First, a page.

By Philip Reid
It already seems a lifetime ago since Keir Starmer took the reins of the Labour Party in early April. The lockdown weeks have zoomed past (quite literally!) and some vague sense of the “new normal” is emerging. In that time, the Government has taken an almighty battering through what would normally be its honeymoon period. Whether it be lockdown timings, testing, PPE availability or the relaxation plan, the stones continue to be pelted. Rightly so in many areas, although on certain issues more time and analysis will be required before a final verdict can be truly cast. There is no doubt however that events have conspired and this administration (despite efforts to regain the initiative) already looks exhausted.
Yet what of Labour and their new leader? A party in a period of deep introspection has had to start the long road back to being Government contenders. And with a national crisis unfurling, any focus on the opposition has been understandably limited. The performance of Sir Keir has been the only real interest and the overall verdict 3 months in has undoubtedly been positive. Indeed, many have talked about this being the best start for a Labour leader since Tony Blair in 1994.
Lots has been made about the recent battles at PMQs; they have been a far more interesting watch than recent years (which hasn’t been hard). Starmer’s calm and surgical interrogations around Government actions have clearly rattled the Prime Minister. The competing styles of the two leaders cause friction and so far, it is the leader of the opposition who has generally come out on top.
Yet it is much more than these sparring sessions at the despatch box which is creating interest. Granted, he has been gifted some open goals in the Government’s response to the pandemic, but Starmer’s overall approach has been one of competence. He has been measured, calm and professional, which has drawn plaudits from across the Lobby. Most importantly, he has not been tempted to go with an overtly aggressive strategy in these unprecedented circumstances. The Starmer team has wisely calculated that easy political point scoring during the crisis would be unwise. This has not prevented the opposition in deploying effective (and damaging) political scrutiny on the Johnson administration who has seen its strategy blown off course.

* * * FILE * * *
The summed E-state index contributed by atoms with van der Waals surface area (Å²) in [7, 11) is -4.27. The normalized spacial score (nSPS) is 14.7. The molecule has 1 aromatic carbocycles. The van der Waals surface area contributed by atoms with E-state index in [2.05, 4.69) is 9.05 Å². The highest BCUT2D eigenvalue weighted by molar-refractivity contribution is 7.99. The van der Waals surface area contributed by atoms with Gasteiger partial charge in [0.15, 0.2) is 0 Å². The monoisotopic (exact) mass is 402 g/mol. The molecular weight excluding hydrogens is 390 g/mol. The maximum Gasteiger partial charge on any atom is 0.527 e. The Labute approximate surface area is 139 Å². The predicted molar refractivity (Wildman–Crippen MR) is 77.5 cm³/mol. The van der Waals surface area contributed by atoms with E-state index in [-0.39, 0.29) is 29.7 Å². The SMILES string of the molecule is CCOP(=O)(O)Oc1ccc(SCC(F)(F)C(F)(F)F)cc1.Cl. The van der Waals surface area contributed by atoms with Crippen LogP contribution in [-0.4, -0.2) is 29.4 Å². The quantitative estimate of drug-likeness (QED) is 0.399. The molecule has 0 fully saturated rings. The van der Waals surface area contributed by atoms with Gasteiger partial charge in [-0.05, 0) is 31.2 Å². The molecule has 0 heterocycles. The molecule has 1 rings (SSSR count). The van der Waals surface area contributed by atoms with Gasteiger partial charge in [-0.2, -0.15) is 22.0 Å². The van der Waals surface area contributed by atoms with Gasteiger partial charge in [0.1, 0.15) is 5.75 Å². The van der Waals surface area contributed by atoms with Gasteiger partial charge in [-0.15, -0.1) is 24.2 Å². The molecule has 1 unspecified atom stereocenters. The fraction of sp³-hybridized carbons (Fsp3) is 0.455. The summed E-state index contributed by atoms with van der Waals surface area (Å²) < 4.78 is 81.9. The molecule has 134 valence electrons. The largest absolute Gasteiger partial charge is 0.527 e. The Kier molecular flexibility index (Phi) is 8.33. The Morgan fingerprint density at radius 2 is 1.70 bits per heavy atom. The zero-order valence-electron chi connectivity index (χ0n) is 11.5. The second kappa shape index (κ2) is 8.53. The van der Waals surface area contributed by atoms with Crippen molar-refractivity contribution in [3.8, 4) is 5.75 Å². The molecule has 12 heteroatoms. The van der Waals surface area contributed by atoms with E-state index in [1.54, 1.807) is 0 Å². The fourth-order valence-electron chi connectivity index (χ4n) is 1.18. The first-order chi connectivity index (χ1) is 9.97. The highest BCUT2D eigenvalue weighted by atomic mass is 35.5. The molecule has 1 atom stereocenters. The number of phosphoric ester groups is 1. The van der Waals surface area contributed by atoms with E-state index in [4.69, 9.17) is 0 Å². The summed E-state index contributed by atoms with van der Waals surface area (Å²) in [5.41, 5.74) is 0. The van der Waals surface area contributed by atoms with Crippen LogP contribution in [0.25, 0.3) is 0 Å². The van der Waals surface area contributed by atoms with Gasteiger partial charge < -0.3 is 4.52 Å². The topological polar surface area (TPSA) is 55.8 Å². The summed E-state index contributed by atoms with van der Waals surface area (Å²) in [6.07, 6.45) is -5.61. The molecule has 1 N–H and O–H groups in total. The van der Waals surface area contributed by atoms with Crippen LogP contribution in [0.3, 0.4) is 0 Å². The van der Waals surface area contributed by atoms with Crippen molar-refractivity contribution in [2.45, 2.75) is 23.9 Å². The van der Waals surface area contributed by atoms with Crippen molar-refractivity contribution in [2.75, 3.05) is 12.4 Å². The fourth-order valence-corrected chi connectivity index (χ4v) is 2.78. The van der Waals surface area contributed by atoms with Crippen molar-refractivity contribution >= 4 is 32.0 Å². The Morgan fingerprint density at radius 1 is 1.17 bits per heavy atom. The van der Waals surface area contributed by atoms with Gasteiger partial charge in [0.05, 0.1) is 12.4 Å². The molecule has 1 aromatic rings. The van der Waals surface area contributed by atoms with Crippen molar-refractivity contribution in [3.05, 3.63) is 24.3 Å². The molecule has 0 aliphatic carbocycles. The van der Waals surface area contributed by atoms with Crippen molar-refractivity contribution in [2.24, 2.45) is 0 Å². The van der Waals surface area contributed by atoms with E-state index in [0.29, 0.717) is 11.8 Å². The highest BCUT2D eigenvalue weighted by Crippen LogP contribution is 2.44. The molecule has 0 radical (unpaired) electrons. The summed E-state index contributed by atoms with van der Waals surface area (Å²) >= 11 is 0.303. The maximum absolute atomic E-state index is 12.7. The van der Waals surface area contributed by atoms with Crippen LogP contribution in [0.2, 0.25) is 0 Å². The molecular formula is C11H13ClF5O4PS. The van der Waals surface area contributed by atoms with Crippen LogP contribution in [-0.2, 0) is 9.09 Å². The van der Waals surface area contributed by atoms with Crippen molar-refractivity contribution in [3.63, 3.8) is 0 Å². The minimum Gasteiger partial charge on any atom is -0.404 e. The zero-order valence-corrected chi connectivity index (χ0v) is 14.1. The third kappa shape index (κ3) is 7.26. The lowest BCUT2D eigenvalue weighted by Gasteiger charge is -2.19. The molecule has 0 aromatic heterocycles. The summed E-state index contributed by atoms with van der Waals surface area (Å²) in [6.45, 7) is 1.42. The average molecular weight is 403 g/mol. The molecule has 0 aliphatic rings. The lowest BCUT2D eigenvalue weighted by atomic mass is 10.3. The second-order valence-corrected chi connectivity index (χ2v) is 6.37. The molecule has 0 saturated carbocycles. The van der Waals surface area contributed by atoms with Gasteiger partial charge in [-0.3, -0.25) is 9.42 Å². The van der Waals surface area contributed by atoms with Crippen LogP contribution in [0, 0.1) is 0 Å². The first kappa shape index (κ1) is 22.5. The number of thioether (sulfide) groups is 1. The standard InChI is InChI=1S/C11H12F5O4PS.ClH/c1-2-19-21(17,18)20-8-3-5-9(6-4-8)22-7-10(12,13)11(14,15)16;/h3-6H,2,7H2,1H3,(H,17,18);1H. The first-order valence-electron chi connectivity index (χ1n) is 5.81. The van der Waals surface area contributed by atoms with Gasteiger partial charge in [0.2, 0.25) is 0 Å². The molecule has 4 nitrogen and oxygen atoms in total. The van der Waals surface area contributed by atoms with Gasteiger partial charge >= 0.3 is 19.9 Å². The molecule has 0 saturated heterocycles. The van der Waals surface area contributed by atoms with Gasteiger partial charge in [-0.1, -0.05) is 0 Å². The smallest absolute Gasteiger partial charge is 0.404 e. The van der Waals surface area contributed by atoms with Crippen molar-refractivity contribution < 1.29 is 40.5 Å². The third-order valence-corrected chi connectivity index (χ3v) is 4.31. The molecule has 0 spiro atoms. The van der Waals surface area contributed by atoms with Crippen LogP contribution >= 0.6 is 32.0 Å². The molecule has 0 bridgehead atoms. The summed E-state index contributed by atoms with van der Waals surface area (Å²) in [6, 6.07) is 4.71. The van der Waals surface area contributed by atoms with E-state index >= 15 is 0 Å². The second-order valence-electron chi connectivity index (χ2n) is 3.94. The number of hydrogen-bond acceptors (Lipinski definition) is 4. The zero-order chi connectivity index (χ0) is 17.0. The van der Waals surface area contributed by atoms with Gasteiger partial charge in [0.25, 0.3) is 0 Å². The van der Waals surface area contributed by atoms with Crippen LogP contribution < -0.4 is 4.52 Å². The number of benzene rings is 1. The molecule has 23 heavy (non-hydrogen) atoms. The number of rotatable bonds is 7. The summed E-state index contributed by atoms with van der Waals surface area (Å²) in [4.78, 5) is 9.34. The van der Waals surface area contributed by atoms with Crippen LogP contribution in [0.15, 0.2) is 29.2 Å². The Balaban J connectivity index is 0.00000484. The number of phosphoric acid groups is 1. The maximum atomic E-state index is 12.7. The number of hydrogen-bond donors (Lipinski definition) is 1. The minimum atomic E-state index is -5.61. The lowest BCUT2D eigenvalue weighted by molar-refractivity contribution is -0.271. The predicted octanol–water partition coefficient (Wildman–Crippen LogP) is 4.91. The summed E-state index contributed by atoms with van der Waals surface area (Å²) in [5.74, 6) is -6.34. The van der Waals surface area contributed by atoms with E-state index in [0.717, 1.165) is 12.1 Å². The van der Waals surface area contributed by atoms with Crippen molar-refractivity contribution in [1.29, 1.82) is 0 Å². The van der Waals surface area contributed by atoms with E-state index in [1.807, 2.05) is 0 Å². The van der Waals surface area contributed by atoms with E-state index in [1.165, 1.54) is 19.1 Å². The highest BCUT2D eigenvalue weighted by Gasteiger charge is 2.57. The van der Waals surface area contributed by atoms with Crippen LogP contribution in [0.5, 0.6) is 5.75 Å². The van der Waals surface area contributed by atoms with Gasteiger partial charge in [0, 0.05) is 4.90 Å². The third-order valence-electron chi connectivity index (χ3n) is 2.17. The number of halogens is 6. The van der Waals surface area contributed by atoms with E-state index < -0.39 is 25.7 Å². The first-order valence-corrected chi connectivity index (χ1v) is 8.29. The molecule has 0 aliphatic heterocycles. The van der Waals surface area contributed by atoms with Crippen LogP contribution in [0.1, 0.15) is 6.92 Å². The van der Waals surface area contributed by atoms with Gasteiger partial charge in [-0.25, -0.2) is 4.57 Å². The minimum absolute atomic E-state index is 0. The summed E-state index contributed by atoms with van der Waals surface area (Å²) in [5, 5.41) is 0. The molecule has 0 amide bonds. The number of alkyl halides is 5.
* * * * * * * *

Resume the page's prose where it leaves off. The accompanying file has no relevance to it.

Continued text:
Starmer has also shown decisiveness and a degree of ruthlessness around the sacking of Rebecca Long-Bailey. Whilst this may well cause him some trouble with the left of the party, it outlines his commitment to root out some of the systemic problems that hampered Corbyn and made Labour so toxic at the ballot box. Whilst policy ideas are very much in its development stage, his methods appear to already be trickling down. Anecdotally, our clients are already experiencing a much more open and constructive dialogue with Labour stakeholders than previously.
This is not to say by any means that the mountain which Sir Keir and Labour have to climb is not Himalayan in size. The recent Labour Together report has outlined some the systemic problems which Labour face. Changing demographics in its heartlands, regaining support in Scotland, and its Brexit strategy are undoubtedly problems that may hold them back. Not to mention some of the internal party wranglings.
However, Covid-19 has created far choppier political waters, meaning this Government is no longer impregnable come the next election. A lot would clearly have to go in their favour for an 80-seat majority to be dismantled and for a Labour majority to be found. However, if Keir Starmer can develop that centre-left agenda, which can keep their historical supporters on side whilst also appeal to a broader church, he becomes far more compelling. One thing is for sure, his stock has risen significantly to already make Labour a more threatening force than predicted just months before.